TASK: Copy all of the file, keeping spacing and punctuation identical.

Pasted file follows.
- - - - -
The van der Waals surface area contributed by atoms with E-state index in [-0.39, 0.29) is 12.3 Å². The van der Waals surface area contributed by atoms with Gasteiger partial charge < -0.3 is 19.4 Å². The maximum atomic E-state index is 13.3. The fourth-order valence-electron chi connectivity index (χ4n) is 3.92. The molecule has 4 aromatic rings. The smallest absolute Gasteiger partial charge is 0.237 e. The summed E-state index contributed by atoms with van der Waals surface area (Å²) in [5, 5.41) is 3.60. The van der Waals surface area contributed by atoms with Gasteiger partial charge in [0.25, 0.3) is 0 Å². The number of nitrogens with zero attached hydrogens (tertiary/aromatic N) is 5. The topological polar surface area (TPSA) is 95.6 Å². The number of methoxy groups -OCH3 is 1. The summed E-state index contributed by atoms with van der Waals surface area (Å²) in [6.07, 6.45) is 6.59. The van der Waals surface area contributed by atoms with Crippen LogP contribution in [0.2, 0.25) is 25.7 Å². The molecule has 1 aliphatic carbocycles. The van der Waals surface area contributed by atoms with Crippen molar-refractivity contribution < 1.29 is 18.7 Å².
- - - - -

The van der Waals surface area contributed by atoms with E-state index in [-0.39, 0.29) is 12.3 Å². The van der Waals surface area contributed by atoms with Gasteiger partial charge < -0.3 is 19.4 Å². The maximum atomic E-state index is 13.3. The fourth-order valence-electron chi connectivity index (χ4n) is 3.92. The molecule has 4 aromatic rings. The smallest absolute Gasteiger partial charge is 0.237 e. The summed E-state index contributed by atoms with van der Waals surface area (Å²) in [5, 5.41) is 3.60. The van der Waals surface area contributed by atoms with Gasteiger partial charge in [0.25, 0.3) is 0 Å². The number of nitrogens with zero attached hydrogens (tertiary/aromatic N) is 5. The topological polar surface area (TPSA) is 95.6 Å². The number of methoxy groups -OCH3 is 1. The summed E-state index contributed by atoms with van der Waals surface area (Å²) in [6.07, 6.45) is 6.59. The van der Waals surface area contributed by atoms with Crippen LogP contribution in [0.2, 0.25) is 25.7 Å². The molecule has 1 aliphatic carbocycles. The van der Waals surface area contributed by atoms with Crippen molar-refractivity contribution < 1.29 is 18.7 Å².